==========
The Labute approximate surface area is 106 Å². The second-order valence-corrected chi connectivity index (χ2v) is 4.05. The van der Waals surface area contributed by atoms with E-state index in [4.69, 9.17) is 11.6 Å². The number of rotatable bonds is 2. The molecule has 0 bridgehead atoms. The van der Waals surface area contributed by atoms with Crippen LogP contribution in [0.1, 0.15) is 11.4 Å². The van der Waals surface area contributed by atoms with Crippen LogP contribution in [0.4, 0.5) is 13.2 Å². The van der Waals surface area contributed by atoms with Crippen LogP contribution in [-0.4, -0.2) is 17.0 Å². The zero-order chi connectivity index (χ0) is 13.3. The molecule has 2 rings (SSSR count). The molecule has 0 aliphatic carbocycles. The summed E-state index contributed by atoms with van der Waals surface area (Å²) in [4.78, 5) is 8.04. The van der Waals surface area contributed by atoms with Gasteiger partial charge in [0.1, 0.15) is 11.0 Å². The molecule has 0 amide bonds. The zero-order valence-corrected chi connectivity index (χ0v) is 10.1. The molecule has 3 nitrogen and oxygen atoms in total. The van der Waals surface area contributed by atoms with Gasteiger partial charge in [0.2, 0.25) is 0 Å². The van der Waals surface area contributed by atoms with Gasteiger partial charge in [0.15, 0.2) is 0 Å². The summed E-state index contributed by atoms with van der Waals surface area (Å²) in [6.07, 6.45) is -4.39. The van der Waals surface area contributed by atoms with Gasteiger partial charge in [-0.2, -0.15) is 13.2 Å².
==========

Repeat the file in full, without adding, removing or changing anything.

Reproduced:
The Labute approximate surface area is 106 Å². The second-order valence-corrected chi connectivity index (χ2v) is 4.05. The van der Waals surface area contributed by atoms with E-state index in [4.69, 9.17) is 11.6 Å². The number of rotatable bonds is 2. The molecule has 0 bridgehead atoms. The van der Waals surface area contributed by atoms with Crippen LogP contribution in [0.1, 0.15) is 11.4 Å². The van der Waals surface area contributed by atoms with Crippen LogP contribution in [0.4, 0.5) is 13.2 Å². The van der Waals surface area contributed by atoms with Crippen LogP contribution in [-0.4, -0.2) is 17.0 Å². The zero-order chi connectivity index (χ0) is 13.3. The molecule has 2 rings (SSSR count). The molecule has 0 aliphatic carbocycles. The summed E-state index contributed by atoms with van der Waals surface area (Å²) in [4.78, 5) is 8.04. The van der Waals surface area contributed by atoms with Gasteiger partial charge in [0.1, 0.15) is 11.0 Å². The molecule has 0 amide bonds. The zero-order valence-corrected chi connectivity index (χ0v) is 10.1. The molecule has 3 nitrogen and oxygen atoms in total. The van der Waals surface area contributed by atoms with Gasteiger partial charge in [0.2, 0.25) is 0 Å². The van der Waals surface area contributed by atoms with Gasteiger partial charge in [0.15, 0.2) is 0 Å². The summed E-state index contributed by atoms with van der Waals surface area (Å²) in [6.07, 6.45) is -4.39. The van der Waals surface area contributed by atoms with Gasteiger partial charge in [-0.2, -0.15) is 13.2 Å².